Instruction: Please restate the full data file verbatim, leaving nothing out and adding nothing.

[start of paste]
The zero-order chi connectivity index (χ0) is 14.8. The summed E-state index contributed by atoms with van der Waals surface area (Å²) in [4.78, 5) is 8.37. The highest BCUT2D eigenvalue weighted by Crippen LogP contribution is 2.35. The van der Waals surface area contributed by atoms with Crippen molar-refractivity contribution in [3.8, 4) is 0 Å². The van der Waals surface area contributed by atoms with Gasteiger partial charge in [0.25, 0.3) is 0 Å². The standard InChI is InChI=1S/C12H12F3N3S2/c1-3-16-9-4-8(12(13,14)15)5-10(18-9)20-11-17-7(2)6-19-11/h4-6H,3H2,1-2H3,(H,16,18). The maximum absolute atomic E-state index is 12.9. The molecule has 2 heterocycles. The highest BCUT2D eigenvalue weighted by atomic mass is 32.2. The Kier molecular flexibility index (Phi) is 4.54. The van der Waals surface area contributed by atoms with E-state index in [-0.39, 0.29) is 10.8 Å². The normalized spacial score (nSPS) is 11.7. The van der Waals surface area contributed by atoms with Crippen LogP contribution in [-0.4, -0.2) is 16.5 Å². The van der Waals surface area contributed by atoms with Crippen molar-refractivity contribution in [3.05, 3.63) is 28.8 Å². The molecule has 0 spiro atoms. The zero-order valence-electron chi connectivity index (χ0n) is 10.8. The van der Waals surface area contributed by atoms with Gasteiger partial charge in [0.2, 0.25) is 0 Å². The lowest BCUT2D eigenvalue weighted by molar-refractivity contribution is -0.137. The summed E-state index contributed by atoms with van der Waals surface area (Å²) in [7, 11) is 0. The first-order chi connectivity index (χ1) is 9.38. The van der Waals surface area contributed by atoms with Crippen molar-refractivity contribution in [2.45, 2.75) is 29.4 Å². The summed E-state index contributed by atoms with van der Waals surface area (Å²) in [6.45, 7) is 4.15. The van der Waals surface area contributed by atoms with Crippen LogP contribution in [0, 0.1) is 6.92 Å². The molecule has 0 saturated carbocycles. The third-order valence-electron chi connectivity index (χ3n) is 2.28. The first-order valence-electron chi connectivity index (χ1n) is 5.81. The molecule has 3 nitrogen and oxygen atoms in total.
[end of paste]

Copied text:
The zero-order chi connectivity index (χ0) is 14.8. The summed E-state index contributed by atoms with van der Waals surface area (Å²) in [4.78, 5) is 8.37. The highest BCUT2D eigenvalue weighted by Crippen LogP contribution is 2.35. The van der Waals surface area contributed by atoms with Crippen molar-refractivity contribution in [3.8, 4) is 0 Å². The van der Waals surface area contributed by atoms with Gasteiger partial charge in [0.25, 0.3) is 0 Å². The standard InChI is InChI=1S/C12H12F3N3S2/c1-3-16-9-4-8(12(13,14)15)5-10(18-9)20-11-17-7(2)6-19-11/h4-6H,3H2,1-2H3,(H,16,18). The maximum absolute atomic E-state index is 12.9. The molecule has 2 heterocycles. The highest BCUT2D eigenvalue weighted by atomic mass is 32.2. The Kier molecular flexibility index (Phi) is 4.54. The van der Waals surface area contributed by atoms with E-state index in [-0.39, 0.29) is 10.8 Å². The normalized spacial score (nSPS) is 11.7. The van der Waals surface area contributed by atoms with Crippen LogP contribution in [-0.4, -0.2) is 16.5 Å². The van der Waals surface area contributed by atoms with Crippen molar-refractivity contribution in [3.05, 3.63) is 28.8 Å². The molecule has 0 spiro atoms. The zero-order valence-electron chi connectivity index (χ0n) is 10.8. The van der Waals surface area contributed by atoms with Gasteiger partial charge in [0.2, 0.25) is 0 Å². The lowest BCUT2D eigenvalue weighted by molar-refractivity contribution is -0.137. The summed E-state index contributed by atoms with van der Waals surface area (Å²) in [7, 11) is 0. The first-order chi connectivity index (χ1) is 9.38. The van der Waals surface area contributed by atoms with Crippen molar-refractivity contribution in [2.45, 2.75) is 29.4 Å². The summed E-state index contributed by atoms with van der Waals surface area (Å²) in [6.45, 7) is 4.15. The van der Waals surface area contributed by atoms with Crippen LogP contribution in [0, 0.1) is 6.92 Å². The molecule has 0 saturated carbocycles. The third-order valence-electron chi connectivity index (χ3n) is 2.28. The first-order valence-electron chi connectivity index (χ1n) is 5.81. The molecule has 3 nitrogen and oxygen atoms in total.